Gastritis is acute or chronic inflammation of the stomach. Two forms of gastritis are differentiated – acute and chronic ones. Acute gastritis is usually caused by high doses of concentrated alcohol, irritative meal, pathogenic microbes (e.g. Salmonellas, staphylococcus, pseudomonas) and different toxic chemicals.
Acute gastritis may affect all layers of the stomach wall. Due to the kind of inflammatory exudation serous, hemorrhagic, fibrinous and purulent acute gastritis are differentiated. Acute inflammation of the mucous membrane is accompanied by hypersecretion of a mucus (acute catarrhal gastritis). Acute gastritis usually needs dietary treatment and in most cases ends by self-recovery.
Chronic gastritis (ChrG) represent themselves the original diseases and generally does not have a direct relationship with acute one. Morbidity of ChrG is rather high, both adults and children suffer from the diseases.
Three principal types of ChrG are differentiated: autoimmune (chronic gastritis of A type), bacterial (chronic gastritis of B type) and chemical (chronic gastritis of C type).
ChrG-A. The incidence of the disease is low (not more 5% from all ChrG). ChrG-A is caused by autoantibodies to parietal cells of the mucosa mainly of the fundic part of the stomach. Microscopically prominent infiltration of the mucosa by lymphocytes and especially by plasma cells is found. Plasma cells produce mainly IgG instead of normal secretory IgA. The autoimmune affection of the mucosa leads to depressed secretion of pepsin and hydrochloride acid with achlorhydria (lack of HCl) and achylia (lack of HCl and pepsin).
ChrG-B is caused by different bacteria especially by Helicobacter Pylori (HP). The bacterium was discovered in 1983 by B. Marshall and J. Warren. It is established that contamination occurs in childhood and with age proportion of infected adult people increases up to 60-65%. As not all infected people develop gastritis the mechanism of bacterial gastritis is closely related with local immunodeficiency. HP multiply mainly in the mucus of the antrum and release the urease. The enzyme neutralizes the hydrochloric acid and thereby creates favorable conditions for subsequent damage of the cells of the gastric glands. The early stage of the process is characterized by hypersecretion of the gastric juice (hyper acid gastritis), later on, atrophic changes develop with loss of gastric secretion. Morphologically HP-gastritis is characterized by the predominance of neutrophil infiltration of the mucosa, formation of erosions of the mucosa (erosive gastritis) and lymphoid follicles in the submucosa. Atrophic changes of the mucous membrane are accompanied by intestinal metaplasia of gastric glands.
ChrG-C develops in patients with chronic duodenal reflux (regurgitation of the duodenal contents into the stomach) with predominant lesion of the antrum (reflux gastritis). The mucous membrane of the antrum is affected by alkaline duodenal contents with an admixture of the bile acids. Morphologically reflux-gastritis is characterized by prominent hyperplasia of the gastric pits with papillomatous epithelial vegetations. Reflux-gastritis is considered as a precancerous disease. Another type of ChrG-C can be found in patients treated with non-steroid anti-inflammatory drugs. Morphologically it is similar to reflux-gastritis.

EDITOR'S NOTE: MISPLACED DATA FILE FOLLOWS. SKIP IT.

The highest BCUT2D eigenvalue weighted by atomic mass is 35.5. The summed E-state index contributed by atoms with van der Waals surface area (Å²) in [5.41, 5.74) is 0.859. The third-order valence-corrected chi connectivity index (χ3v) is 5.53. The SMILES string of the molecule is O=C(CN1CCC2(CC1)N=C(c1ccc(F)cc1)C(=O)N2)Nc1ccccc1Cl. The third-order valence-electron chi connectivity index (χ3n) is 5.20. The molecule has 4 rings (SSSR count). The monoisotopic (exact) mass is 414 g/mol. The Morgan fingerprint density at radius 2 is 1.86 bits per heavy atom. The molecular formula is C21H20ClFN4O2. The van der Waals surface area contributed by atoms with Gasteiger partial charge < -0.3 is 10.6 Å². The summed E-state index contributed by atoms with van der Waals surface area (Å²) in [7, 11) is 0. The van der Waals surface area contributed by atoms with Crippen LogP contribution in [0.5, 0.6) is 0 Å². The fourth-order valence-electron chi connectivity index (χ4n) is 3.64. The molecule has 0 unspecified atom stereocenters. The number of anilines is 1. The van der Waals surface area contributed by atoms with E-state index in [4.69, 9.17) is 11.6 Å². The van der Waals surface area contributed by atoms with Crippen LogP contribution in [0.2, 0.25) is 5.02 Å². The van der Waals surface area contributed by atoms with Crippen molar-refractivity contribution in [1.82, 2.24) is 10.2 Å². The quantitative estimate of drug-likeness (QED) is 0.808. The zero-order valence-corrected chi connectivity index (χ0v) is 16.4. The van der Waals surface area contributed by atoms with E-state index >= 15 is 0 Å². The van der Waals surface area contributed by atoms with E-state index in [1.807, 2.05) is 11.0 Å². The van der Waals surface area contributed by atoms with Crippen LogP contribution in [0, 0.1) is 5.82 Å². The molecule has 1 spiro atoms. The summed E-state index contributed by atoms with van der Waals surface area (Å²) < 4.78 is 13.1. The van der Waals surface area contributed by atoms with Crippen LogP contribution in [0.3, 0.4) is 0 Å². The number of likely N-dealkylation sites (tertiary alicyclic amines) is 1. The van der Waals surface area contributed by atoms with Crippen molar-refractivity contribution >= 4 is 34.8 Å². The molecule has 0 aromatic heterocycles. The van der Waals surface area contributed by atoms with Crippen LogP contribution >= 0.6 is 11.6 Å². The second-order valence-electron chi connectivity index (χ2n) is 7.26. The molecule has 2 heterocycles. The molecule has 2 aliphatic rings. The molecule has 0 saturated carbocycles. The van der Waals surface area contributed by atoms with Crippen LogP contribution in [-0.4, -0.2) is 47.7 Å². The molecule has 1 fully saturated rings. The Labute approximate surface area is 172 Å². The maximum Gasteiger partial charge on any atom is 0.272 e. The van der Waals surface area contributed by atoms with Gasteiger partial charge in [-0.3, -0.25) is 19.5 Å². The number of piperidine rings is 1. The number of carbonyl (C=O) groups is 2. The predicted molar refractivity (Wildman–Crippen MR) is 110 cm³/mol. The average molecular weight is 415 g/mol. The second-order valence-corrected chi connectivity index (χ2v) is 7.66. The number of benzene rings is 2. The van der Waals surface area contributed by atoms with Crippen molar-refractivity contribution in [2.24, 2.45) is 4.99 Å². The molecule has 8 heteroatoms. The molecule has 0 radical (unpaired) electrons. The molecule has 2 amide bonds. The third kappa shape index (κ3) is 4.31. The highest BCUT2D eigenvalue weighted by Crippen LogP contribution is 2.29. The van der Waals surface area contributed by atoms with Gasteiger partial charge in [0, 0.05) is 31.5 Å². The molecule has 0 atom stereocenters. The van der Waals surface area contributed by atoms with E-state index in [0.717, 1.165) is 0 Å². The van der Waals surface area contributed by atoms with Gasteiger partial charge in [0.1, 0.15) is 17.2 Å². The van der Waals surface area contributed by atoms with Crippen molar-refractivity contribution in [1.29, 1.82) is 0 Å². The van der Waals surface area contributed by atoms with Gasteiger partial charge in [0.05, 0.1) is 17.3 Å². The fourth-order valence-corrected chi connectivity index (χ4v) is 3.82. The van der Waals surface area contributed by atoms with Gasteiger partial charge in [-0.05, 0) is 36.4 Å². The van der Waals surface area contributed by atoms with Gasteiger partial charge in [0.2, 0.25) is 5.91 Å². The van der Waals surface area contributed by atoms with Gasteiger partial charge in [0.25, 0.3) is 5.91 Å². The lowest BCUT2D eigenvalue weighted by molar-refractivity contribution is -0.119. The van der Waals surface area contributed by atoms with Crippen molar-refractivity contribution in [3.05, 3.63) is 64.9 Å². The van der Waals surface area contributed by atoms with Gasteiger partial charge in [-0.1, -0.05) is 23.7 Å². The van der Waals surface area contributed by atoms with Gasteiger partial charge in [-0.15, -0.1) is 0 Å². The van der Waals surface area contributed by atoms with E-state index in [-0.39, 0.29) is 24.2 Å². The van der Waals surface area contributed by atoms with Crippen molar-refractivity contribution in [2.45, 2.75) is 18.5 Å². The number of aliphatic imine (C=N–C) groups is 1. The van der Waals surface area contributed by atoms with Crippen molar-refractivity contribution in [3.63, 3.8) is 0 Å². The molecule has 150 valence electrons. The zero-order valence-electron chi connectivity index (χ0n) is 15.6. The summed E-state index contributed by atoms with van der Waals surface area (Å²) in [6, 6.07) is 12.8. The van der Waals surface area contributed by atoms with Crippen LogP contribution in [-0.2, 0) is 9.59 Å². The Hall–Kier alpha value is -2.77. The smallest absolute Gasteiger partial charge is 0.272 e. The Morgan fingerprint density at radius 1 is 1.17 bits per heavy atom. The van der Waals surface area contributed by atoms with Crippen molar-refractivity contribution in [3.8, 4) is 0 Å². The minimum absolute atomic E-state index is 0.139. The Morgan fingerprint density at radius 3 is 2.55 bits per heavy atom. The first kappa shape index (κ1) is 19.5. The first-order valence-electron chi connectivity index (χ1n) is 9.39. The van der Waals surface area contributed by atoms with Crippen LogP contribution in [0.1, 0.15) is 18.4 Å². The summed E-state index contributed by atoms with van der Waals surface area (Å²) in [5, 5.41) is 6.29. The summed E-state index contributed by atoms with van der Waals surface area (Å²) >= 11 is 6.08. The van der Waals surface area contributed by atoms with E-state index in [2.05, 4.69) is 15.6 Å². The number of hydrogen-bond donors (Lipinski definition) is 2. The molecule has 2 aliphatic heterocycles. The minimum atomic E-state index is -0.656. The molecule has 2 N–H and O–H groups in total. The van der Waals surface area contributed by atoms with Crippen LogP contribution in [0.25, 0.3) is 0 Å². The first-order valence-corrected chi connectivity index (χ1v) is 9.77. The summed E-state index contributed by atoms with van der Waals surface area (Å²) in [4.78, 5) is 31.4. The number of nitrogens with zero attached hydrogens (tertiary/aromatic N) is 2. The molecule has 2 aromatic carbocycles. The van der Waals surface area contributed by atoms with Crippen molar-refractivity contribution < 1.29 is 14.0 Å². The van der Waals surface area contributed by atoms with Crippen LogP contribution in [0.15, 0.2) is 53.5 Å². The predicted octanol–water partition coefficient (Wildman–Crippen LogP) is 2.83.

Irrespective of etiology two morphological types of ChrG are differentiated – without atrophy of the mucosa (superficial ChrG) and atrophic one. In superficial ChrG inflammatory infiltration (neutrophils, lymphocytes) can be seen only in the superficial parts of the mucous membrane. Progression of the process is accompanied by involvement of the whole mucosa with its possible atrophy. In atrophic gastritis the folds of the mucosa are smooth, the mucosa itself becomes very thin and blood vessels of the submucosa are well seen. Microscopically the quantity of the mucosal glands is diminished as well as the quantity of glandular cells producing pepsin and hydrochloride acid. On the contrary the quantity of mucus producing cells of the necks of the glands increases. Not rare atrophic gastritis is accompanied by metaplasia and intestinal dysplasia of the mucosa. In view of this chronic atrophic gastritis is considered as the disease with high risk of malignant transformation.
In accordance with the modern classification of gastritis (Sydney, Australia, 1990) the diagnosis of gastritis should include etiology (autoimmune, bacterial, reflux and some others), morphology (with or without atrophy), and topography (gastritis of the fundus, body or antrum of the stomach) of the process. Topography and morphology of the disease can be revealed only in gastric biopsy examination. Biopsy specimens should be taken from different sites of the stomach – fundus, body and the antrum (not less than 3 pieces).